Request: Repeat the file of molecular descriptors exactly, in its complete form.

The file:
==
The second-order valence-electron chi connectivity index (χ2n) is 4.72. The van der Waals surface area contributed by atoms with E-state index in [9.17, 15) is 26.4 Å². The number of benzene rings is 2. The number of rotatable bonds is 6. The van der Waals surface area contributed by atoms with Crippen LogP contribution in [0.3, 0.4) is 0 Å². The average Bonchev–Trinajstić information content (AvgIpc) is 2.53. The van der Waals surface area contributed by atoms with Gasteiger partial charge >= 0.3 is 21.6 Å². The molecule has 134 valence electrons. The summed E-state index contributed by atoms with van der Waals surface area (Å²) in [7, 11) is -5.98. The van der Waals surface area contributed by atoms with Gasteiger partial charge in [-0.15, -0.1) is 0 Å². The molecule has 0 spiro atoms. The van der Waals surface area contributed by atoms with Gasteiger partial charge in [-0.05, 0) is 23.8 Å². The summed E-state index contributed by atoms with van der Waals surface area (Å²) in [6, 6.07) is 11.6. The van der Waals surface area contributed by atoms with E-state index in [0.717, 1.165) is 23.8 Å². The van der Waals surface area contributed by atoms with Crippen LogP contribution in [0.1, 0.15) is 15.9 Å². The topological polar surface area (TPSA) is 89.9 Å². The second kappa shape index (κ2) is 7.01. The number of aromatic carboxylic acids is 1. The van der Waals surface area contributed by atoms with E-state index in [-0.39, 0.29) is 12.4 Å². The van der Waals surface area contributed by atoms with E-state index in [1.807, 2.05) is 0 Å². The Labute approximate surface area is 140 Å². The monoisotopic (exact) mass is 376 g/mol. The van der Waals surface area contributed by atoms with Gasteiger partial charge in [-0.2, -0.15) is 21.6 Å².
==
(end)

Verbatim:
The second-order valence-electron chi connectivity index (χ2n) is 4.72. The van der Waals surface area contributed by atoms with E-state index in [9.17, 15) is 26.4 Å². The number of benzene rings is 2. The number of rotatable bonds is 6. The van der Waals surface area contributed by atoms with Crippen LogP contribution in [0.3, 0.4) is 0 Å². The average Bonchev–Trinajstić information content (AvgIpc) is 2.53. The van der Waals surface area contributed by atoms with Gasteiger partial charge >= 0.3 is 21.6 Å². The molecule has 134 valence electrons. The summed E-state index contributed by atoms with van der Waals surface area (Å²) in [7, 11) is -5.98. The van der Waals surface area contributed by atoms with Gasteiger partial charge in [-0.15, -0.1) is 0 Å². The molecule has 0 spiro atoms. The van der Waals surface area contributed by atoms with Gasteiger partial charge in [-0.05, 0) is 23.8 Å². The summed E-state index contributed by atoms with van der Waals surface area (Å²) in [6, 6.07) is 11.6. The van der Waals surface area contributed by atoms with E-state index in [0.717, 1.165) is 23.8 Å². The van der Waals surface area contributed by atoms with Crippen LogP contribution in [0.1, 0.15) is 15.9 Å². The topological polar surface area (TPSA) is 89.9 Å². The second kappa shape index (κ2) is 7.01. The number of aromatic carboxylic acids is 1. The van der Waals surface area contributed by atoms with E-state index in [-0.39, 0.29) is 12.4 Å². The van der Waals surface area contributed by atoms with E-state index in [1.807, 2.05) is 0 Å². The Labute approximate surface area is 140 Å². The monoisotopic (exact) mass is 376 g/mol. The van der Waals surface area contributed by atoms with Gasteiger partial charge in [-0.2, -0.15) is 21.6 Å².